Pennsylvania House of Representatives is in session.
By Kate Giammarise / Post-Gazette Harrisburg Bureau
HARRISBURG -- Sit in the gallery of the state Senate or House in Harrisburg and you might notice something beyond the spectacular murals, stained glass windows and marble walls.
There are a lot of gray-haired legislators on the floor in both chambers.
In Pennsylvania, the average age of a state legislator is 54, according to a recent examination of legislatures by the Pew Charitable Trusts and the National Conference of State Legislatures. The study found New Hampshire had the oldest legislature nationally, with an average legislator age of 66.
“Legislators from the baby-boomer generation [those born between 1946 and 1964] have a disproportionate influence in America’s legislatures, with nearly twice as many members as their overall share of the U.S. population would warrant,” according to the National Conference of State Legislatures. “The millennial generation [those born from 1981-1997] is seriously underrepresented in both state legislatures and Congress.”
Pollster Terry Madonna attributes the dearth of young Pennsylvania legislators to several factors.
Many representatives come to the job after having first held local elected office, such as being borough council members or mayors or county commissioners.
“That training is essential in getting into the House,” Mr. Madonna said, though he noted that trend has lessened in recent years, with more “tea party” Republicans coming to the job from outside the party system. Additionally, “historically, we've had a strong party system in our state ... you have to go through the [party] chairs” to seek elected office.
Mr. Madonna also noted polling shows 19 to 29 year-olds, while caring about civic and community engagement, tend to have less interest in politics.
“It's not like guys like me don't encourage them,” said Mr. Madonna, who is professor of public affairs and director of the Franklin and Marshall College Poll and Franklin and Marshall College in Lancaster. “I say, 'pick a party, get active, run for office.’ ”
State Rep. Martina White, R-Philadelphia, the second-youngest state House member at 27, has another theory.
“It could be just the types of struggles the Millennial generation has been going through. You could still have sometimes 30-year-old people living at home ... It’s just a tough economic environment we've been brought up in,” that could make it harder to run for office, Ms. White theorized.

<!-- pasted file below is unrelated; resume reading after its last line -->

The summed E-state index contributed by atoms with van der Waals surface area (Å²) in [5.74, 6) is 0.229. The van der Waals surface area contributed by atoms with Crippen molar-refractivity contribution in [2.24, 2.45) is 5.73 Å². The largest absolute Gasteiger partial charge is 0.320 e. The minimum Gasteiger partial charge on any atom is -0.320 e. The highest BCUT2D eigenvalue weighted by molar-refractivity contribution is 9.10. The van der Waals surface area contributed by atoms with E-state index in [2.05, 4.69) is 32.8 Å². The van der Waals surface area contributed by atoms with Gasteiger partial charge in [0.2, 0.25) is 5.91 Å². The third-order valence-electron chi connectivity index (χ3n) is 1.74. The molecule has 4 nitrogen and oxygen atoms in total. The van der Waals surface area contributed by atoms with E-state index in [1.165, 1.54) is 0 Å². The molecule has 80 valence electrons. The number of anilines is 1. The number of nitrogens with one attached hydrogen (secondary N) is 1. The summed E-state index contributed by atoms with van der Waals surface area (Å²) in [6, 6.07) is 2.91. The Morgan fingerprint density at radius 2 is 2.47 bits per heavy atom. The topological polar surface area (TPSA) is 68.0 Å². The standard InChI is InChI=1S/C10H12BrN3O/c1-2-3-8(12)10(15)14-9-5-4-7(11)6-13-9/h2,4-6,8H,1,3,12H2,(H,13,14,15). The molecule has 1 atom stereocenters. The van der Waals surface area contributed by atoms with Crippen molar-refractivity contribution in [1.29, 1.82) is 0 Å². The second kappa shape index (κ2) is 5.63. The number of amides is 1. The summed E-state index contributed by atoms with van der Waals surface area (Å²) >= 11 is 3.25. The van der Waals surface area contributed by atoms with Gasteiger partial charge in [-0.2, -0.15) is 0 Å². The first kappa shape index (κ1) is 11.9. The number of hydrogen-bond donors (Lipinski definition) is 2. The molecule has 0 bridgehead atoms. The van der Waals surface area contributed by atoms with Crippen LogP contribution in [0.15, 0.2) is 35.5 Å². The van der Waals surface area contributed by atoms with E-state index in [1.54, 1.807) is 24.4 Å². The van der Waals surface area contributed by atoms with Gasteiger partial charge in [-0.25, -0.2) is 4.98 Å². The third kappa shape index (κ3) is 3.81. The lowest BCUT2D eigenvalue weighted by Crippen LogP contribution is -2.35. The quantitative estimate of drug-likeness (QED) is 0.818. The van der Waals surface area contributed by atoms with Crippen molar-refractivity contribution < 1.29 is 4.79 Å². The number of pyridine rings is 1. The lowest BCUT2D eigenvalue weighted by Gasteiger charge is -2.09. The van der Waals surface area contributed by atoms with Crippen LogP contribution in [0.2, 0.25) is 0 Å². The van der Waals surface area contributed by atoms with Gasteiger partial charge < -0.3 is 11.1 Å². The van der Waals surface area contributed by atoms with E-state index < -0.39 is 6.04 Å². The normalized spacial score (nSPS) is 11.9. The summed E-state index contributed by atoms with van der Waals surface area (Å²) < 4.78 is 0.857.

There’s also an advantage to incumbency that tends to keep the same people in office once they are elected, said J. Wesley Leckrone, a professor at Widener University. Additionally, the state Constitution mandates House members must be at least 21 and Senators must be at least 25, Mr. Leckrone said.
In an institution that values seniority and rewards longevity, younger members start out on the bottom of the totem pole.
“As a younger legislator, it takes that much more to earn respect,” said Rep. Aaron Kaufer, R-Luzerne, the state House’s youngest member by a few days also at 27, who is in his first term. “I've been working my tail off.”
But a lack of younger legislators can mean their views and priorities aren't represented and advocated for in the Capitol.
“If we have a disproportionate amount of older legislators, you can guess that the types of issues that get attention may very well reflect the concerns of that generation,” said Christopher Borick, a professor of political science at Muhlenberg College in Allentown.
Polls show younger people generally have more positive views of gay rights, and of marijuana legalization. A bill that would prohibit discrimination based on sexual orientation and gender identity in housing and public accommodations has been stuck in the legislature for years, despite the efforts of advocates. Medical marijuana bills have passed the state Senate but not the House.
Mr. Kaufer, who was born in 1988, said members of his generation generally tend to have different perspectives on gay rights and drug addiction than older Pennsylvanians.
“I think college loans come up a lot [as a concern] with my generation,” said Rep. Mike Schlossberg, D-Lehigh, who is 32. “We have just been crushed [by them] and it is just getting worse.”
While polling shows millennials tend to be skeptical of politics, they believe they can make positive social change in other ways.
“They haven’t channeled that community engagement into the political spectrum yet. But their views won’t be incorporated into the political system until they vote and become involved,” Mr. Leckrone said.
Kate Giammarise: email@example.com or 717-787-4254 or on Twitter @KateGiammarise.
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